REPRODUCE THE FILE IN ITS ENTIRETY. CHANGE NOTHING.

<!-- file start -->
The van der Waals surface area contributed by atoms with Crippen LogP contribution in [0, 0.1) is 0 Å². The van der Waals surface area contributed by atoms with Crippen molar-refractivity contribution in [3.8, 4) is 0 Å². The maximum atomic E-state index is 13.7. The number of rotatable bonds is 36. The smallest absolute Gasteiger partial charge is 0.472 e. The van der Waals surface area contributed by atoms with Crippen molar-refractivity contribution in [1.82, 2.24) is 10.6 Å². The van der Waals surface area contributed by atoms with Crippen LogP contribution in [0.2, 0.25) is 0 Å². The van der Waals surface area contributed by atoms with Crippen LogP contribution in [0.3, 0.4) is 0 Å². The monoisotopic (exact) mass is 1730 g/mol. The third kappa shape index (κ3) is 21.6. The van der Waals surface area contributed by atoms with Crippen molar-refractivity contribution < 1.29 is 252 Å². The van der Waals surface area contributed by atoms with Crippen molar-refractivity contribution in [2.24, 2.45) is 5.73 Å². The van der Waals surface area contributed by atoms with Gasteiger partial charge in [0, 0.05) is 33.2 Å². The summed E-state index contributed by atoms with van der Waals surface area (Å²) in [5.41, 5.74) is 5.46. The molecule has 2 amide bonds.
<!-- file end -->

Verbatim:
The van der Waals surface area contributed by atoms with Crippen LogP contribution in [0, 0.1) is 0 Å². The van der Waals surface area contributed by atoms with Crippen molar-refractivity contribution in [3.8, 4) is 0 Å². The maximum atomic E-state index is 13.7. The number of rotatable bonds is 36. The smallest absolute Gasteiger partial charge is 0.472 e. The van der Waals surface area contributed by atoms with Crippen molar-refractivity contribution in [1.82, 2.24) is 10.6 Å². The van der Waals surface area contributed by atoms with Crippen LogP contribution in [0.2, 0.25) is 0 Å². The van der Waals surface area contributed by atoms with Crippen LogP contribution in [0.3, 0.4) is 0 Å². The monoisotopic (exact) mass is 1730 g/mol. The third kappa shape index (κ3) is 21.6. The van der Waals surface area contributed by atoms with Crippen molar-refractivity contribution < 1.29 is 252 Å². The van der Waals surface area contributed by atoms with Crippen molar-refractivity contribution in [2.24, 2.45) is 5.73 Å². The van der Waals surface area contributed by atoms with Gasteiger partial charge in [0, 0.05) is 33.2 Å². The summed E-state index contributed by atoms with van der Waals surface area (Å²) in [5.41, 5.74) is 5.46. The molecule has 2 amide bonds.